How to Make a Winter Survival Kit

Winter Survival Kit

Make a Winter Survival Kit for Your Vehicle

Winter can be cruel in some parts of the world; cruel, and very dangerous. That danger  exists for everyone who is away from home when a winter storm hits…even motorists. It isn’t unusual for winter motorists to suddenly find themselves in a life and death situation because of a sudden winter storm. Their very survival can depend on whether they stocked survival gear in a winter survival kit in their vehicle..

You need to have a winter survival kit in every working vehicle you own.

Here are some guidelines before you experience a winter storm:

  • Keep your vehicles gas tank at least half full at all times.
  • Before winter hits prepare your vehicle for winter.
  • Keep your winter survival kit inside the passenger area if you can. There is no sense leaving the vehicle if you don’t have to.
A winter survival kit

Winter survival kits save lives every year.

Alright, lets put together a winter survival kit.

  • It’s cold, you need something to keep you warm. I like to have wool blankets for everyone in the vehicle  Sleeping bags will work but they can be bulky. If space is at a premium you can pack bivy sacks or space blankets.
  • It is always a good idea to have a couple of ways to start a fire. Lighters, waterproof matches, fire-steels, they all work. Some small candles are a good idea.
  • Extra hats and gloves don’t take up much room but will be appreciated by everyone in the vehicle.
  • A shovel. My favorite survival shovel is the Cold Steel shovel.
  • A bag of cat litter or sand. It can help the tires gain traction.
  • Drinking water.
  • A small coffee tin. This can store lots of the smaller items and will also serve well to melt snow over a fire for extra drinking water.
  • Energy or survival bars.
  • A good first aid kit.
  • Duct tape. Always carry duct tape.
  • Large plastic bags. These can insulate the body or cover a broken window. Here the duct tape will come in handy.
  • A survival whistle. Whistles can be heard much further than the loudest shout.
  • A signal mirror.
  • A red handkerchief for signaling. Tie it to the antennae or to a stick to alert rescuers.
  • Survival knife.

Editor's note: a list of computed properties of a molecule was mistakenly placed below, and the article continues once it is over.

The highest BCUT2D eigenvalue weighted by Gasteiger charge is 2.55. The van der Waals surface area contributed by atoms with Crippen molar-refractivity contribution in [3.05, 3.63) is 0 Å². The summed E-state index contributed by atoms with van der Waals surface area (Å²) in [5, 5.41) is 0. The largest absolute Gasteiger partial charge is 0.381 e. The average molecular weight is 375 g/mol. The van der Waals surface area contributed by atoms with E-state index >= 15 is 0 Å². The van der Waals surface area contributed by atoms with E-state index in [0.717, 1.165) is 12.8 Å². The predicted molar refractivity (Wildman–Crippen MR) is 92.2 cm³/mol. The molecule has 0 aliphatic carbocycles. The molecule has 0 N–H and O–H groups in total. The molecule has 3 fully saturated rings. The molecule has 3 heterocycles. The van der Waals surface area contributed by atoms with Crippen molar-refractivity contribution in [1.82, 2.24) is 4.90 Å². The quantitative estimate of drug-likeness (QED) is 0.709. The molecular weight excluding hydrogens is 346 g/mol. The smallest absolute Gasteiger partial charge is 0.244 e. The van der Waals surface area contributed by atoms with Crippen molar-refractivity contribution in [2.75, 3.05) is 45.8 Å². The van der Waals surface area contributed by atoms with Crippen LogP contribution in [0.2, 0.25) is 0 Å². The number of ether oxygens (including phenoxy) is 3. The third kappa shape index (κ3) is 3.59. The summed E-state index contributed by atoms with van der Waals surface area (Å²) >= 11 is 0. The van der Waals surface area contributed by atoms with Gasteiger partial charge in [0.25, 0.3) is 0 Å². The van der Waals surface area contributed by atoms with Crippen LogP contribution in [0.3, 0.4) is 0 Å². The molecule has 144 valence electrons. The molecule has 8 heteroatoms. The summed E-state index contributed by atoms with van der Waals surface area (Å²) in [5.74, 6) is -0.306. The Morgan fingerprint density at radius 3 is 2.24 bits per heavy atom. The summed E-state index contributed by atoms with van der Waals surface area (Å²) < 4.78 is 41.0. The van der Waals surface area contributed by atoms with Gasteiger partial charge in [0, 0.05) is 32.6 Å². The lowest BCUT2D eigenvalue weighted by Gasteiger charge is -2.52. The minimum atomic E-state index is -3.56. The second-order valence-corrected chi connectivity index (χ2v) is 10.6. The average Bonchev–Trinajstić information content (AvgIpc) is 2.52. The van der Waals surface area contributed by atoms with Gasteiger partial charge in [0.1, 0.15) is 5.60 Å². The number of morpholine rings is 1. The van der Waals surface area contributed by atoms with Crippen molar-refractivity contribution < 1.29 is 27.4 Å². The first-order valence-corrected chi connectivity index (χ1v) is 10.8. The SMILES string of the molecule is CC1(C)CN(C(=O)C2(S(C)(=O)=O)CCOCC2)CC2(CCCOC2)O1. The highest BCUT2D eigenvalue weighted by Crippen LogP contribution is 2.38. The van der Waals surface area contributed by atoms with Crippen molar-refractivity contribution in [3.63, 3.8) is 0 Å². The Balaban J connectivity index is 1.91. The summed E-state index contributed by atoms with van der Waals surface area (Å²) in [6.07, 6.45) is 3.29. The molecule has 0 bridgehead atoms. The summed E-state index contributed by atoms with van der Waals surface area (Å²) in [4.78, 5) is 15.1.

• Compass and maps.
  • A powerful LED flashlight. I like the Fenix PD31. Extra batteries.
  • A saw or axe.
  • Vehicle emergency kit with jumper cables, tow chain, flares, etc.
  • 100 feet or more of paracord. It has many uses, but can be a lifeline back to your vehicle if you have to venture outside in a blizzard.
  • Windshield de-icer and scraper.
  • Tool kit or a good multi tool.

Some advice if you get stranded in your vehicle during the winter.

  • Don’t over exert yourself. The last thing you need is to add a heart attack to your problems.
  • Stay in your vehicle and only venture outside when you must. You want to stay as warm and dry as possible.
  • If you have to leave your vehicle during a winter storm, attach the paracord from your kit to you so you can easily find your way back during the blizzard.
  • Only run the vehicle 10-15 minutes per hour to conserve on fuel.
  • If a snow drift covers the vehicles exhaust there is a chance of CO poisoning. Crack a window open a little on the side of the car away from the wind while you are running the vehicle. Doing so will help protect against carbon monoxide poisoning.  Also, whenever you go outside the vehicle make sure the exhaust is clear of snow.

As you can see making a winter survival kit for your vehicle is easy. It  just requires you gathering a bunch of items that you should already have together in a box. Remember that you need to make one of these winter survival kits for each one of your vehicles. If you don;t have enough for all of your vehicles it is easy enough to buy a winter survival kit already made. Just 15 minutes of preparation can save your life.

  1. madeleine parizeau
    madeleine parizeau11-22-2011

    Great article. I really should get a survival kit.

  2. Mark A.
    Mark A.12-15-2011

    I live and work in Montana and have to travel from Kalispell to Helena to Butte in the worst winter weather. What was my winter survival kit? My cell phone, snowshoes and a blanket. Well that has now changed since I read your blog article. I’m going to be putting together a winter survival kit for my SUV. I have gotten stuck a few times, but was lucky enough to walk in snowshoes to safety. I was definitely taking too much for granted. I’m going to subscribe to your blog.

    • James Sorick
      James Sorick12-15-2011

      Glad to hear that Mark! You can never be too prepared.

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